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Policy Platforms, Campaign Spending and Voter Participation

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  • Helios Herrera
  • David K Levine
  • Cesar Martinelli

Abstract

We model electoral competition between two parties in a winner-take-all election. Parties choose strategically first their platforms and then their campaign spending under aggregate uncertainty about voters' preferences. We use the model to examine why campaign spending in the United States has increased at the same time that politics has become more polarized. We find that a popular explanation -- more accurate targeting of campaign spending -- is not consistent. While accurate targeting may lead to greater spending, it also leads to less polarization. We argue that a better explanation is that voters preferences have become more volatile from the point of view of parties at the moment of choosing policy positions. This both raises campaign spending and increases polarization. It is also consistent with the observation that voters have become less committed to the two parties.

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Paper provided by David K. Levine in its series Levine's Working Paper Archive with number 618897000000000935.

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Date of creation: 17 Mar 2007
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Handle: RePEc:cla:levarc:618897000000000935

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  1. Stephen Coate, 2001. "Political Competition with Campaign Contributions and Informative Advertising," NBER Working Papers 8693, National Bureau of Economic Research, Inc.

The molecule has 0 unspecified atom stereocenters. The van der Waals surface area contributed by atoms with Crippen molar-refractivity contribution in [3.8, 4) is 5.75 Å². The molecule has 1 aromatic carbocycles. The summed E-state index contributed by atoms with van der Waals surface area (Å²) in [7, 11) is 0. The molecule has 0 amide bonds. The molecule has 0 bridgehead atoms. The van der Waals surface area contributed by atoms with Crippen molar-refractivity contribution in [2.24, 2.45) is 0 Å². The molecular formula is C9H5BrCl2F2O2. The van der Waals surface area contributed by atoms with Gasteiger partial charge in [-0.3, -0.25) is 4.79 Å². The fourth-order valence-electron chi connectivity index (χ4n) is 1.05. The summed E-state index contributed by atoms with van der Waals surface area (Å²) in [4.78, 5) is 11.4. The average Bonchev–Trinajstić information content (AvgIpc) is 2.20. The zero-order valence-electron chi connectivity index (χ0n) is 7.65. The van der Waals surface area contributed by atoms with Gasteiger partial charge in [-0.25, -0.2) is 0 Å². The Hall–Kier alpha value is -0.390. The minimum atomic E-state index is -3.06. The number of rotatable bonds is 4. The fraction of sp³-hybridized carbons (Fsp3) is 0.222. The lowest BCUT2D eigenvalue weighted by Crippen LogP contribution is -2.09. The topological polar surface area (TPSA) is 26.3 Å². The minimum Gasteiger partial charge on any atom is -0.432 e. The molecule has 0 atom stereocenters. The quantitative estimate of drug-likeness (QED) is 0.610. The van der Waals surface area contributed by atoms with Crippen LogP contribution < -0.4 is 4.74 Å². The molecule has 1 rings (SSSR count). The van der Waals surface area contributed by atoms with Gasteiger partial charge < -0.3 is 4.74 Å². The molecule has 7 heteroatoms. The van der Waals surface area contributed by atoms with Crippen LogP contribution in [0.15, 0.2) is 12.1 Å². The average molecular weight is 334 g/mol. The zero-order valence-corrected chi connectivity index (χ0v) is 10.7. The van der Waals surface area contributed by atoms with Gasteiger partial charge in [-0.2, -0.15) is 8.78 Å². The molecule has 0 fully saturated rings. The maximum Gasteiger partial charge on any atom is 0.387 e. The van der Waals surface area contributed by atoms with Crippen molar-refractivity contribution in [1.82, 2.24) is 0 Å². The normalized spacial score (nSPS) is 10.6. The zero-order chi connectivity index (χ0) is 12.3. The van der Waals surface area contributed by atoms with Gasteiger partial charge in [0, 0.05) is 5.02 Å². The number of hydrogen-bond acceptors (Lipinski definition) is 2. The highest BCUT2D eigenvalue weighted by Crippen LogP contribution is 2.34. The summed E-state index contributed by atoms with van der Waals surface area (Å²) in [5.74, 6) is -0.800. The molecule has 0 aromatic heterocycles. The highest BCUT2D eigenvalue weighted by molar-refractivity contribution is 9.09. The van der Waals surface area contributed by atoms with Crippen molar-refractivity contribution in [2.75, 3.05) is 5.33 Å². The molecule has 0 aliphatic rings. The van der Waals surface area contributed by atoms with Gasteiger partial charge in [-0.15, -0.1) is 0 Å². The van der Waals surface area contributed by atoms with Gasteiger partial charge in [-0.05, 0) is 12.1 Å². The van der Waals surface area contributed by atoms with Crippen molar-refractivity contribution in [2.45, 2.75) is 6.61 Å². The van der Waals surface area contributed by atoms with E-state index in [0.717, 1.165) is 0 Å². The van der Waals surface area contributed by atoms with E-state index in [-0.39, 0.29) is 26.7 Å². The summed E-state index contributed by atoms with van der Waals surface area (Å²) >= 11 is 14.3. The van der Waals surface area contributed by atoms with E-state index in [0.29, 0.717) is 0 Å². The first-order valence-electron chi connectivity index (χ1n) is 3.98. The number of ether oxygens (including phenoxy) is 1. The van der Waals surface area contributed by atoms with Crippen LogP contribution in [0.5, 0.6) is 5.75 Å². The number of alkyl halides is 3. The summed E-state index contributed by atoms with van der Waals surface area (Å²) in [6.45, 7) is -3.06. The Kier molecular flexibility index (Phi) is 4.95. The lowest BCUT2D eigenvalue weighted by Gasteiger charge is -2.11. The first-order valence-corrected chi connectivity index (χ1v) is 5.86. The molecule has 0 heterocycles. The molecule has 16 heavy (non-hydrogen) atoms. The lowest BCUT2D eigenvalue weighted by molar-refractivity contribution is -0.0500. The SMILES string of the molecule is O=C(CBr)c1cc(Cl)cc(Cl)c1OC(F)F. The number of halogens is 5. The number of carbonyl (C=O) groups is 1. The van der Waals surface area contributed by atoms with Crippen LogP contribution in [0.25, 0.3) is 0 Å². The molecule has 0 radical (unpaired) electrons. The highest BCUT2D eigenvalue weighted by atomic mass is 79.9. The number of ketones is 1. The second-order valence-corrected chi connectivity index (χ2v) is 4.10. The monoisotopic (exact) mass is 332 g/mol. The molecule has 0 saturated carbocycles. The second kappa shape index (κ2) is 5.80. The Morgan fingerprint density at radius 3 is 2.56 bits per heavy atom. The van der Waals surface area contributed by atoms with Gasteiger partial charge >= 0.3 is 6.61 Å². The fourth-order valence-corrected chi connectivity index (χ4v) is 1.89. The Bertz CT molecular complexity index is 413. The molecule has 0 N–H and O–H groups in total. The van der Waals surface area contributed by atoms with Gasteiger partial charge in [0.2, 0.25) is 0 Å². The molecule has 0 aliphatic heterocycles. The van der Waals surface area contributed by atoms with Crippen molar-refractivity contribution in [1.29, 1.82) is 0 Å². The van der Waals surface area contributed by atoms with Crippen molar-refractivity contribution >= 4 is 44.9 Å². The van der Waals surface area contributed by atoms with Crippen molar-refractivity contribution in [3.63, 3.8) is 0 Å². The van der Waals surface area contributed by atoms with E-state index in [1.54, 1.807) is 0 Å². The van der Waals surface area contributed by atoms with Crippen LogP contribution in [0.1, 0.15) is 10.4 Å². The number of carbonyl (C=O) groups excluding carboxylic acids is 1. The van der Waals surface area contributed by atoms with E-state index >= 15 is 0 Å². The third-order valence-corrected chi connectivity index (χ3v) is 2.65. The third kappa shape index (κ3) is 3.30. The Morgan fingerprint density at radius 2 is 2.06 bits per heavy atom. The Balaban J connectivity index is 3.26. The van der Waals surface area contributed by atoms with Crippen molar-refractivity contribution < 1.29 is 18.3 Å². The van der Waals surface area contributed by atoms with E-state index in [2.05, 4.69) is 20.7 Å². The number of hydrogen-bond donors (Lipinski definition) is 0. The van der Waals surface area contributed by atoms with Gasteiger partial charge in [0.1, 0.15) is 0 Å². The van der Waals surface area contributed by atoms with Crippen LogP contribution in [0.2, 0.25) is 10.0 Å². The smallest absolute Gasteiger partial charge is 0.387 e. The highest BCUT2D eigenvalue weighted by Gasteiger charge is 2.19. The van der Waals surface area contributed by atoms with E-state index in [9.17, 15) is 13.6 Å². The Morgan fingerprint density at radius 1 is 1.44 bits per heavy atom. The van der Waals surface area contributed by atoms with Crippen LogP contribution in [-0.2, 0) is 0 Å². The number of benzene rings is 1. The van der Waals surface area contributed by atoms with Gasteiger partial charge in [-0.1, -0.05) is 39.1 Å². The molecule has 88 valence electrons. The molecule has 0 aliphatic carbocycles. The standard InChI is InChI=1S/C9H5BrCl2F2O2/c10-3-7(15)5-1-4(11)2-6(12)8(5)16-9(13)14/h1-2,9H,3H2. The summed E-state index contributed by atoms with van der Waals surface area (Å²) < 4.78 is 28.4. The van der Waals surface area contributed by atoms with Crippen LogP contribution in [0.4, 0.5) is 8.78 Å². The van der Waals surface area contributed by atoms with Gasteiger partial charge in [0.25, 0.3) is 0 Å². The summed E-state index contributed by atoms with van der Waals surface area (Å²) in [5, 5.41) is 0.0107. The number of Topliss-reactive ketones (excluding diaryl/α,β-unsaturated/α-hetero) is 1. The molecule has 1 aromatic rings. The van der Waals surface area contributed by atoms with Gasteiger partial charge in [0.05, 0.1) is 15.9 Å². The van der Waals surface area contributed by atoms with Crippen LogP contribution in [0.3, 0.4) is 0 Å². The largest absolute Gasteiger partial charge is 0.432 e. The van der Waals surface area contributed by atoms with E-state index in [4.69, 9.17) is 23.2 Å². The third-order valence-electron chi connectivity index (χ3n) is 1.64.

2. Eddie Dekel & Matthew O. Jackson & Asher Wolinsky, 2004. "Vote Buying," Discussion Papers, Northwestern University, Center for Mathematical Studies in Economics and Management Science 1386, Northwestern University, Center for Mathematical Studies in Economics and Management Science.
  3. Assar Lindbeck & Jörgen Weibull, 1987. "Balanced-budget redistribution as the outcome of political competition," Public Choice, Springer, vol. 52(3), pages 273-297, January.
  4. Christian Schultz, 2003. "Strategic Campaigns and Redistributive Politics," EPRU Working Paper Series, Economic Policy Research Unit (EPRU), University of Copenhagen. Department of Economics 03-03, Economic Policy Research Unit (EPRU), University of Copenhagen. Department of Economics.
  5. Prat, Andrea, 1999. "Campaign Advertising and Voter Welfare," CEPR Discussion Papers 2152, C.E.P.R. Discussion Papers.
  6. Enriqueta Aragones & Zvika Neeman, 1994. "Strategic Ambiguity in Electoral Competition," Discussion Papers, Northwestern University, Center for Mathematical Studies in Economics and Management Science 1083, Northwestern University, Center for Mathematical Studies in Economics and Management Science.
  7. David Austen-Smith, 1987. "Interest groups, campaign contributions, and probabilistic voting," Public Choice, Springer, vol. 54(2), pages 123-139, January.
  8. Barry Nalebuff & Roni Shachar, 1997. "Follow The Leader: Theory And Evidence On Political Participation," Yale School of Management Working Papers, Yale School of Management ysm57, Yale School of Management.
  9. Lindbeck, Assar & Weibull, Jorgen W., 1993. "A model of political equilibrium in a representative democracy," Journal of Public Economics, Elsevier, vol. 51(2), pages 195-209, June.
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